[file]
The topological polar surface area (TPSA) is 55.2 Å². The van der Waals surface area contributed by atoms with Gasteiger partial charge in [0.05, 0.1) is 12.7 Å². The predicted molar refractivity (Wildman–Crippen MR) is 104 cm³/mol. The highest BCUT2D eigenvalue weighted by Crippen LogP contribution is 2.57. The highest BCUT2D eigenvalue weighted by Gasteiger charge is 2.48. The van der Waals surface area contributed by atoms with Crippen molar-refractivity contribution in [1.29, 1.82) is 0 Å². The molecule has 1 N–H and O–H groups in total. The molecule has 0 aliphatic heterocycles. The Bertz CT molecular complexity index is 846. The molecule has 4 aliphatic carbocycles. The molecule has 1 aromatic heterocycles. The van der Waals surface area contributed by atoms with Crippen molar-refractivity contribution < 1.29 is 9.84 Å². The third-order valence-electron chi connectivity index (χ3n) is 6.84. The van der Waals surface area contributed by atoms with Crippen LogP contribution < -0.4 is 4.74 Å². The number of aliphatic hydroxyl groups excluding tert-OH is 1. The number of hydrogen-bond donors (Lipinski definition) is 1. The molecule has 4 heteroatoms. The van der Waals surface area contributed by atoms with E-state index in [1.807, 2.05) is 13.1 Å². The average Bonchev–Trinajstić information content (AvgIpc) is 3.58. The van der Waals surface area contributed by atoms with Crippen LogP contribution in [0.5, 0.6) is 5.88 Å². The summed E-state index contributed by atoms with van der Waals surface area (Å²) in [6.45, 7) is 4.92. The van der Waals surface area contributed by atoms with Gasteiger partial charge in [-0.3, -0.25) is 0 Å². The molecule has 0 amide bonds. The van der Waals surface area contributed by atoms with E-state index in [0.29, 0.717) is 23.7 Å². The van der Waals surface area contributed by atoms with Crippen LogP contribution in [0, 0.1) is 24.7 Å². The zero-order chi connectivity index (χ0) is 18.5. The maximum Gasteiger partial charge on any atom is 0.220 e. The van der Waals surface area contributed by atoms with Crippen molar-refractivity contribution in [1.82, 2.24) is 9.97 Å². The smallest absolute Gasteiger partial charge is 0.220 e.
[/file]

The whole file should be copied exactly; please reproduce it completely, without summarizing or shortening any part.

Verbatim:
The topological polar surface area (TPSA) is 55.2 Å². The van der Waals surface area contributed by atoms with Gasteiger partial charge in [0.05, 0.1) is 12.7 Å². The predicted molar refractivity (Wildman–Crippen MR) is 104 cm³/mol. The highest BCUT2D eigenvalue weighted by Crippen LogP contribution is 2.57. The highest BCUT2D eigenvalue weighted by Gasteiger charge is 2.48. The van der Waals surface area contributed by atoms with Crippen molar-refractivity contribution in [1.29, 1.82) is 0 Å². The molecule has 1 N–H and O–H groups in total. The molecule has 0 aliphatic heterocycles. The Bertz CT molecular complexity index is 846. The molecule has 4 aliphatic carbocycles. The molecule has 1 aromatic heterocycles. The van der Waals surface area contributed by atoms with Crippen molar-refractivity contribution < 1.29 is 9.84 Å². The third-order valence-electron chi connectivity index (χ3n) is 6.84. The van der Waals surface area contributed by atoms with Crippen LogP contribution < -0.4 is 4.74 Å². The number of aliphatic hydroxyl groups excluding tert-OH is 1. The number of hydrogen-bond donors (Lipinski definition) is 1. The molecule has 4 heteroatoms. The van der Waals surface area contributed by atoms with E-state index in [1.807, 2.05) is 13.1 Å². The average Bonchev–Trinajstić information content (AvgIpc) is 3.58. The van der Waals surface area contributed by atoms with Crippen LogP contribution in [0.5, 0.6) is 5.88 Å². The summed E-state index contributed by atoms with van der Waals surface area (Å²) in [6.45, 7) is 4.92. The van der Waals surface area contributed by atoms with Gasteiger partial charge in [-0.3, -0.25) is 0 Å². The molecule has 0 amide bonds. The van der Waals surface area contributed by atoms with E-state index in [0.29, 0.717) is 23.7 Å². The van der Waals surface area contributed by atoms with Crippen LogP contribution in [0, 0.1) is 24.7 Å². The zero-order chi connectivity index (χ0) is 18.5. The maximum Gasteiger partial charge on any atom is 0.220 e. The van der Waals surface area contributed by atoms with Crippen molar-refractivity contribution in [1.82, 2.24) is 9.97 Å². The smallest absolute Gasteiger partial charge is 0.220 e.